• Fluorescence can be detected using devices including, but not limited to, a spectrofluorometer having a light source and detector. Additional detectors may include GaAs-cathode PMT. Further detectors may include photomultiplier tubes. Additionally, it is advantageous for the device to have a monochromator so that specific wavelengths of light may be used to excite a molecule or to detect emissions at a specific wavelength.
  • Excitation light sources can include arc lamps and lasers, laser diodes and light emitting diode source, and both single and multiple photon excitation sources. In another embodiment, use of a Ti-sapphire laser, Laser Diode (LD) or Light Emitting Diode Sources (LEDs) may be used with the RNA assay of the present invention. For example, using 2-photon excitation at 700-1000 nm and also using short pulse width (<50 pi), high repetition rate (1-80 MHz), laser diode and LED (1 ns, 1-10 MHz) sources. The enhanced sensitivity of the assay using 2-photon excitation, as compared to 1-photon, can be shown by using series dilution with RNA, initially with the Ti-Sapphire system, and later with LEDs and LDs. If a fluorophore absorbs two photons simultaneously, it will absorb enough energy to be raised to an excited state. The fluorophore will then emit a single photon with a wavelength that depends on the fluorophore used and typically in the visible spectra. The use of the Ti-sapphire laser with infrared light has an added benefit, that being, longer wavelengths are scattered less, which is a benefit to high-resolution imaging. Importantly, there is reduced background signal level gained by using 2-photon excitation as compared to 1-photon excitation by utilizing localized excitation near by a metallic particles.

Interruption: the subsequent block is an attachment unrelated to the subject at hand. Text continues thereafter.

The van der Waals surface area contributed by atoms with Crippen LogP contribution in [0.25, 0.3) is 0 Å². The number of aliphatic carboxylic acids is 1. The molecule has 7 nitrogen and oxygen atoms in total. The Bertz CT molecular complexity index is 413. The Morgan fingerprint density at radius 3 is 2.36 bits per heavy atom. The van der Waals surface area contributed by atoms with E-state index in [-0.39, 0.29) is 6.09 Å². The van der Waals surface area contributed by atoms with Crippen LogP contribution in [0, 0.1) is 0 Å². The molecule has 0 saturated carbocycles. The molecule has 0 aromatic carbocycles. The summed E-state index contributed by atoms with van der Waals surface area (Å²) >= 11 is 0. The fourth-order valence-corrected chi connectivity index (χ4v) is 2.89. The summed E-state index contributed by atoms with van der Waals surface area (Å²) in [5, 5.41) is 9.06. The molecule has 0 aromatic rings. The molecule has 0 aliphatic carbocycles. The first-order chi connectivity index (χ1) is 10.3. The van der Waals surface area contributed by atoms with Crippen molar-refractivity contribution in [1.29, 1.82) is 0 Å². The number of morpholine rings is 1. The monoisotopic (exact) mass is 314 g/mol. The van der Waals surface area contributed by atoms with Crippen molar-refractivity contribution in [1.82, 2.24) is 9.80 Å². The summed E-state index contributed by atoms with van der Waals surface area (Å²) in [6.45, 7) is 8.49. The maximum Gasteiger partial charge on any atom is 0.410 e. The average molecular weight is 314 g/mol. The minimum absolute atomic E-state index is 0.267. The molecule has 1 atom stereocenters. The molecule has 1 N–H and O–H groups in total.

• When a sample containing a fluorophore is placed in the spectrofluorometer and exposed to an amount of exciting radiation, the fluorophore emits radiation that is detected by a photomultiplier tube. The fluorescence intensity of a fluorophore can be increased in response to an amount of exciting radiation when the distance between the metal particle and the fluorophore is from about 4 nm to about 2000 nm, preferably from about 40 nm to about 200 nm. The enhancement of fluorescence is, in part due to the localized excitation of the fluorophores when in close proximity to the silver nanoparticles and results in improved photostability of the fluorophores.